Wednesday 30 July 2014

The Witch of Palermo: Giovanna Bonanno and her Mysterious Vinegar

Giovanna Bonanno (Palermo, Italy, 1713 - Palermo, Italy, 30th July 1789)

Giovanna Bonanno
Giovanna Bonanno

Today our salon is graced by a most questionable sort. Witch, poisoner and executed criminal, Giovanna Bonanno became known as la Vecchia Dell'aceto (Old Vinegar) in fearful recognition of the deadly potions she brewed.

Bonanno's early life is shrouded in mystery and she first appears in records in 1744 when a woman named Anna Pantò married Vincenzo Bonanno. Her existence appears to be one of hardship, scratching a living from begging on the streets of Palermo and selling concoction and potions to those who believed her to be a witch. However, she was to delve into much darker schemes for moneymaking and in the mid-1780s, fate played a deadly hand.

In 1786, a young mother brought her baby to Bonanno for a healing potion, explaining that the child had accidentally taken a drink of a potion intended for the external treatment of lice. The child fell deathly ill and the so-called witch looked on with interest, thinking that this could be a most useful means by which an unhappy woman might rid herself of an unwanted spouse. After all, one less mouth to feed could make a world of difference to women like her, who were forced to scrimp and beg from day to day.

Bonanno's vinegar, a mixture of lice poison and arsenic, proved deadly and impossible to detect in small, repeated doses. Soon men were keeling over all over town and the authorities found themselves utterly helpless to solve this strange string of deaths, all of which were characterised by stomach disorders. For her clients, the system was perfect. Since they believed they were buying an innocent vinegar that had been bewitched, they convinced themselves that they were somehow blameless and that Bonanno was the only guilty party, as she was the woman placing the charms on the liquid.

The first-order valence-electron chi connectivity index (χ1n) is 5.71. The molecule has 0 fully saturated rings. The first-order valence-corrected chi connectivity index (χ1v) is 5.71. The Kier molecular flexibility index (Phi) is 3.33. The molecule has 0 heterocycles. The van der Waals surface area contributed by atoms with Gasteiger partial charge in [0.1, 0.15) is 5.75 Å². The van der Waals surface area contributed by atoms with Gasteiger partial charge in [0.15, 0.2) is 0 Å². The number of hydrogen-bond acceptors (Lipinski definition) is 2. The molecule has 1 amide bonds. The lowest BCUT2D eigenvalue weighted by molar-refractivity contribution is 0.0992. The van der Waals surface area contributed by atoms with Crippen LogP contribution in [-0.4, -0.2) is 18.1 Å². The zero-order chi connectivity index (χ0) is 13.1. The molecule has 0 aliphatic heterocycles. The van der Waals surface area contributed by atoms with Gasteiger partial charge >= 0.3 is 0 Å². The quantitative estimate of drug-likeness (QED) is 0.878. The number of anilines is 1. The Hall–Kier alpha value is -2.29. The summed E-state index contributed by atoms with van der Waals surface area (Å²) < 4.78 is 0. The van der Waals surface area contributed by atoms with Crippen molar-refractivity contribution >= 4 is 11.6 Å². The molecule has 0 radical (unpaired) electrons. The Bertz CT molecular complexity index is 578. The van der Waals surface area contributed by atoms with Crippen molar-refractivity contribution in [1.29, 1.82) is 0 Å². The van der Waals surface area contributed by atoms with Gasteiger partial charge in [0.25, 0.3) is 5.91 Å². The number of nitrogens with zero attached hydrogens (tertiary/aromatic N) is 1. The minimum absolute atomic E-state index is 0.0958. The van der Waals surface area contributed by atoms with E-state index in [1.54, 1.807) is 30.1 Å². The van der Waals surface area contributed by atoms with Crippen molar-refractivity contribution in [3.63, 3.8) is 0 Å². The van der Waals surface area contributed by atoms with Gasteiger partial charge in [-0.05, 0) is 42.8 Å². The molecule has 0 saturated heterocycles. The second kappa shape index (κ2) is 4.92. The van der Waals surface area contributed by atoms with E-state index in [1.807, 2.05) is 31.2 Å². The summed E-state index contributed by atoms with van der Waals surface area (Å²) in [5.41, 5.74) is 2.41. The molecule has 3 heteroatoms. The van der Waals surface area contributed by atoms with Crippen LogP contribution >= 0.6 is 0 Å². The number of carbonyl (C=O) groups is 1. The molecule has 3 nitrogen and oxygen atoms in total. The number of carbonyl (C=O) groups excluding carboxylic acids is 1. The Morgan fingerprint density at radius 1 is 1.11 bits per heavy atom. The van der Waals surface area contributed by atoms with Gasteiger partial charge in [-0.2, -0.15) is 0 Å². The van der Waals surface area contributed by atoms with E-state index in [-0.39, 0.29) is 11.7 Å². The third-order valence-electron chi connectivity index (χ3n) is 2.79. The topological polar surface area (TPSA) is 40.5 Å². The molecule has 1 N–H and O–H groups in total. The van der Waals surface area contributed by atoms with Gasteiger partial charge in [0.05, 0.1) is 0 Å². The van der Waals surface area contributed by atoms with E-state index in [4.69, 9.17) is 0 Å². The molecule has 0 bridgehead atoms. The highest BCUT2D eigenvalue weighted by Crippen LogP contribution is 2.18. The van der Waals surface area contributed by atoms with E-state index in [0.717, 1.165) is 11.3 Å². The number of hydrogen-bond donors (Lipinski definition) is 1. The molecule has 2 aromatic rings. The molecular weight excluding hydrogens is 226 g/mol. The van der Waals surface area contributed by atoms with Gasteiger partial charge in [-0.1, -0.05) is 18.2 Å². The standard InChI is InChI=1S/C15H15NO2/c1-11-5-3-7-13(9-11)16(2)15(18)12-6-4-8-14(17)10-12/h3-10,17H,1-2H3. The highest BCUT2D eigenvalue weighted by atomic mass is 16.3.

Bonanno's run of luck could not go unchallenged though eventually Maria Pitarra, a woman who made the deliveries of vinegar, realised that one of the bottles of potion was destined to be used on Giovanna Lombardo, the son of a friend. She warned Lombardo who falsely left word that he would like to buy a draft himself. When Bonanno arrived to make the sale, Lombardo and his witnesses detained her and she was taken  put on trial for witchcraft.

At her trial the suppliers of her ingredients and even some of her clients lined up to point the finger, accusing Bonnarno of bewitching them into making the purchases. and under interrogation, she confessed. Bonnarno was fond guilty and sentenced to hang; she went to the gallows on 30th July 1789 and within six weeks, cautionary plays were being performed telling the story of the notorious witch of Palermo.


DL NELSON said...

Plays were the Facebook of their time, maybe.

Catherine Curzon said...

Though with less cat pictures!

Anonymous said...

This was a well-known phenomenon among the political elite as well, thank you!

Catherine Curzon said...

A pleasure!

angus smith said...

" with less cat pictures..." excellent , I needed a chuckle.

Catherine Curzon said...

I am pleased to provide it! ;-)

Unknown said...

She also knew the cure. Did she sell that, too?